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No, Seriously, There Were Drones at Coachella

The drone is in the sky on the right

Timothy NorrisThe drone is in the sky on the right

Remember our April Fool's post earlier this month, about drones at Coachella? Well, it turns out we were prophetic. Those hovering propeller-powered crafts have indeed arrived at Coachella.

They could be spotted this year floating surreptitiously above the crowds, during performances by MGMT, Outkast and others. So what's the deal? 

No, Seriously, There Were Drones at Coachella

Timothy Norris

Don't worry, these drones weren't searching for your drugs.

It turns out that festival organizers teamed up with a couple of aerial robotics firms for assistance with their YouTube live stream footage.  

But that's not all: German tech firm Festo unleashed their Smart Bird drone upon the crowds during weekend two as part of a festival art installation - it was outfitted to look like a seagull, flapping its "wings" as it flew.

Most of the drones, however, have a more practical purpose. The bug-like camera bots you may have spotted looming near stage fronts are the work of L.A. based aerial cinematography specialists Drone Dudes. They helped provide aerial coverage of sets at the main stage and inside the Sahara tent, giving a bird's eye view of performances from folks like Kid Cudi and Carnage - as well as crowd shots.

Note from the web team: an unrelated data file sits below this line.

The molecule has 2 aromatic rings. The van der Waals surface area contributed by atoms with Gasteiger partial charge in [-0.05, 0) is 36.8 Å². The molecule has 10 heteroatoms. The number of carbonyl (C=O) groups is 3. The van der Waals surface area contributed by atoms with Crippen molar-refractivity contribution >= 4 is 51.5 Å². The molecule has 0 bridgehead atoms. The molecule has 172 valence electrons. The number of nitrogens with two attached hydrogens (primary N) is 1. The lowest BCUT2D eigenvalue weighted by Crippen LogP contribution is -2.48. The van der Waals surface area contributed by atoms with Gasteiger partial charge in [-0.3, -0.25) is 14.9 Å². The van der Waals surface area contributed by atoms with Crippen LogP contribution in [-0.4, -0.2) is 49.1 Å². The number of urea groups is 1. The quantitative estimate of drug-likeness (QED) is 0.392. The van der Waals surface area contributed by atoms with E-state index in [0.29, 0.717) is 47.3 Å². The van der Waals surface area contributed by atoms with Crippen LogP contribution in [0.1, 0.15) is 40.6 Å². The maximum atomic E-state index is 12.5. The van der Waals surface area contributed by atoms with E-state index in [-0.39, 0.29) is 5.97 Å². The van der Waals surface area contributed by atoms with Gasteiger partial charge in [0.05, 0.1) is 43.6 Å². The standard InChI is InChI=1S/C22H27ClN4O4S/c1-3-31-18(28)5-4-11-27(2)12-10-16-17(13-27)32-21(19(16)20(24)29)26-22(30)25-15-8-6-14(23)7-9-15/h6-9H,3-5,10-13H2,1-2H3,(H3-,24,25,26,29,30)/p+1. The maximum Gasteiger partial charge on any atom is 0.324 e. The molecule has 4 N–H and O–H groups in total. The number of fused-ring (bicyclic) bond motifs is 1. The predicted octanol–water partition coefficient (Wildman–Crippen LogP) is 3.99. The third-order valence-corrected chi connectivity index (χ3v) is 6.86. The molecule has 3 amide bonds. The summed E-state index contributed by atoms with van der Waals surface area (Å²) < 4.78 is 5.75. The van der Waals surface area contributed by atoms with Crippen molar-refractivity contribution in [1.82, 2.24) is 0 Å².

Coachella bans attendees from bringing in their own drones, but some got them in anyway, posting footage taken by GoPro drones on social media sites.

In any case, you're not alone if you found the drones a bit creepy. We realize that the festival is being photographed constantly by live human beings, but it's hard to shake Big Brother vibes when you know you're under the gaze of a hovering automaton.

With security at the festival tighter than ever - including hidden surveillance systems monitoring chips in attendees' wristbands - it's not hard to imagine drones being employed for security purposes. And when people are dying it's hard to argue against that.

But there has to be a way to balance safety and privacy, and unleashing drones upon the masses seems like a ham-fisted way to go about it.

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